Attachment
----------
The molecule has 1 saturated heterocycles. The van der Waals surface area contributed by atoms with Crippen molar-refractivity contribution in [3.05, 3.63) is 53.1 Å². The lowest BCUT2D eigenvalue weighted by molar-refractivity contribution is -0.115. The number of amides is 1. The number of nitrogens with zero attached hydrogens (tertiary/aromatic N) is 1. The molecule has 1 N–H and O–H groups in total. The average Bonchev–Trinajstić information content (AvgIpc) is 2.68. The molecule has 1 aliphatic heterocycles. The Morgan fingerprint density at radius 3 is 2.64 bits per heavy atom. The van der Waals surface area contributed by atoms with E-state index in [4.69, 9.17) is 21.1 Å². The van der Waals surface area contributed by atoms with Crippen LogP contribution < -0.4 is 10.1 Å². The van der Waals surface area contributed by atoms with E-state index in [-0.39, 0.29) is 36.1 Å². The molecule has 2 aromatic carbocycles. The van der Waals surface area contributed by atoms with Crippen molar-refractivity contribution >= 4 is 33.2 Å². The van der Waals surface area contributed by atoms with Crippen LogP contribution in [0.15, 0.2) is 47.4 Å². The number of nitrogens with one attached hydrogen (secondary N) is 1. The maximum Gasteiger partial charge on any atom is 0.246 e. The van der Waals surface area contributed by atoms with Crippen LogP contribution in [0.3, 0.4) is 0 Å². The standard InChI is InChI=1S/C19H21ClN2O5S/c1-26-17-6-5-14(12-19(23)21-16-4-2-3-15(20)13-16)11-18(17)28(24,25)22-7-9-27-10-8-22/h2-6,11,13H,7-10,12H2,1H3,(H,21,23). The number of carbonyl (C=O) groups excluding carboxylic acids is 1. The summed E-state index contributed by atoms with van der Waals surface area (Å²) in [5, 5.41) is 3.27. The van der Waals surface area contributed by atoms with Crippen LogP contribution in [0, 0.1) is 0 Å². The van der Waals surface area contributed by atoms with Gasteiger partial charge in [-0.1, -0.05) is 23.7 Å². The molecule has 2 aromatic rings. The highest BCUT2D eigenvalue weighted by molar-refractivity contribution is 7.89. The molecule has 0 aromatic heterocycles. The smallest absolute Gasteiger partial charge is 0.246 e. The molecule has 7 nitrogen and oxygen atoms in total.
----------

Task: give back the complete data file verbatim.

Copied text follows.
The molecule has 1 saturated heterocycles. The van der Waals surface area contributed by atoms with Crippen molar-refractivity contribution in [3.05, 3.63) is 53.1 Å². The lowest BCUT2D eigenvalue weighted by molar-refractivity contribution is -0.115. The number of amides is 1. The number of nitrogens with zero attached hydrogens (tertiary/aromatic N) is 1. The molecule has 1 N–H and O–H groups in total. The average Bonchev–Trinajstić information content (AvgIpc) is 2.68. The molecule has 1 aliphatic heterocycles. The Morgan fingerprint density at radius 3 is 2.64 bits per heavy atom. The van der Waals surface area contributed by atoms with E-state index in [4.69, 9.17) is 21.1 Å². The van der Waals surface area contributed by atoms with Crippen LogP contribution < -0.4 is 10.1 Å². The van der Waals surface area contributed by atoms with E-state index in [-0.39, 0.29) is 36.1 Å². The molecule has 2 aromatic carbocycles. The van der Waals surface area contributed by atoms with Crippen molar-refractivity contribution >= 4 is 33.2 Å². The van der Waals surface area contributed by atoms with Crippen LogP contribution in [0.15, 0.2) is 47.4 Å². The number of nitrogens with one attached hydrogen (secondary N) is 1. The maximum Gasteiger partial charge on any atom is 0.246 e. The van der Waals surface area contributed by atoms with Crippen LogP contribution in [0.3, 0.4) is 0 Å². The standard InChI is InChI=1S/C19H21ClN2O5S/c1-26-17-6-5-14(12-19(23)21-16-4-2-3-15(20)13-16)11-18(17)28(24,25)22-7-9-27-10-8-22/h2-6,11,13H,7-10,12H2,1H3,(H,21,23). The number of carbonyl (C=O) groups excluding carboxylic acids is 1. The summed E-state index contributed by atoms with van der Waals surface area (Å²) in [5, 5.41) is 3.27. The van der Waals surface area contributed by atoms with Crippen LogP contribution in [0, 0.1) is 0 Å². The van der Waals surface area contributed by atoms with Gasteiger partial charge in [-0.1, -0.05) is 23.7 Å². The molecule has 2 aromatic rings. The highest BCUT2D eigenvalue weighted by molar-refractivity contribution is 7.89. The molecule has 0 aromatic heterocycles. The smallest absolute Gasteiger partial charge is 0.246 e. The molecule has 7 nitrogen and oxygen atoms in total.